In the case of ground state depletion (GSD), the transition into the fluorescence-capable (singlet) state usually takes place spontaneously. The irradiation of optical switching signals is therefore superfluous in this case, there being a need only to take account of waiting times of typically 1 to 100 μs (in part also a little longer).
In a next step—illustrated in
The cycle illustrated in
As indicated in
As illustrated in detail in
The polarization directions of the light waves are tilted by strongly focusing objectives/lenses 13 during traversal of the coherent light beams 10, 11. This is illustrated respectively in the right-hand constituent images of
This becomes clearer in the case illustrated in
Preference is to be given to an arrangement such as is illustrated in
For light beams that do not lie on the optical axis, by contrast, the conditions are somewhat more complicated. In these cases, slight depolarization effects occur even given purely tangential polarization. However, it may be shown by calculations for realistic conditions that the fraction of the depolarized light in such cases is of the order of magnitude of 10−3 to 10−2 in an arrangement in accordance with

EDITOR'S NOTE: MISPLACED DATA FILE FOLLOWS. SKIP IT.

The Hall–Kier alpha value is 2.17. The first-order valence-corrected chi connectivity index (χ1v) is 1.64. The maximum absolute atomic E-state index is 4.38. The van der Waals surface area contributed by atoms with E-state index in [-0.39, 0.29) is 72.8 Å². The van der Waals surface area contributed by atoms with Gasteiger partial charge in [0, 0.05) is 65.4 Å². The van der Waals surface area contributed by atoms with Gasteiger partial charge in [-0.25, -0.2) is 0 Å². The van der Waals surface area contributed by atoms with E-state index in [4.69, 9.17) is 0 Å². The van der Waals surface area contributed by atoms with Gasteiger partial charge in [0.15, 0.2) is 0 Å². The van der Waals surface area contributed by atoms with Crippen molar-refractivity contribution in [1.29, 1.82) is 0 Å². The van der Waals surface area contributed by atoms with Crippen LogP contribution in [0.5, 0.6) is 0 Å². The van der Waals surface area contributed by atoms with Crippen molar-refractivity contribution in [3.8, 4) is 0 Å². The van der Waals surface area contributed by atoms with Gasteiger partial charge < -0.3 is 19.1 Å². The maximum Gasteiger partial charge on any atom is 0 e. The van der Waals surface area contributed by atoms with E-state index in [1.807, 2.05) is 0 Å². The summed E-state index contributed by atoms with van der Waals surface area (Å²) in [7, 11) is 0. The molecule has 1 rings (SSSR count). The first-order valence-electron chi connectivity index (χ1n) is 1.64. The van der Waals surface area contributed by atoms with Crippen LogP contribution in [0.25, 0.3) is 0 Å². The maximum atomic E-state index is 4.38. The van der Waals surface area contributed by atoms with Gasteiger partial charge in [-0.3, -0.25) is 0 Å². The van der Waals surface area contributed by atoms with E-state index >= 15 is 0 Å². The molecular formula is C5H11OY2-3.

In order to avoid repetitions, reference may be made to the general part of the description and to the attached patent claims with regard to further advantageous refinements of the method according to the invention and of the microscope according to the invention.
Finally, it may be pointed out expressly that the above described exemplary embodiments serve merely for discussing the teaching claimed, but do not restrict the latter to the exemplary embodiments.
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|Cooperative Classification||G02B21/00, G02B21/16, G01N21/6458|
|European Classification||G01N21/64P4C, G02B21/16, G02B21/00|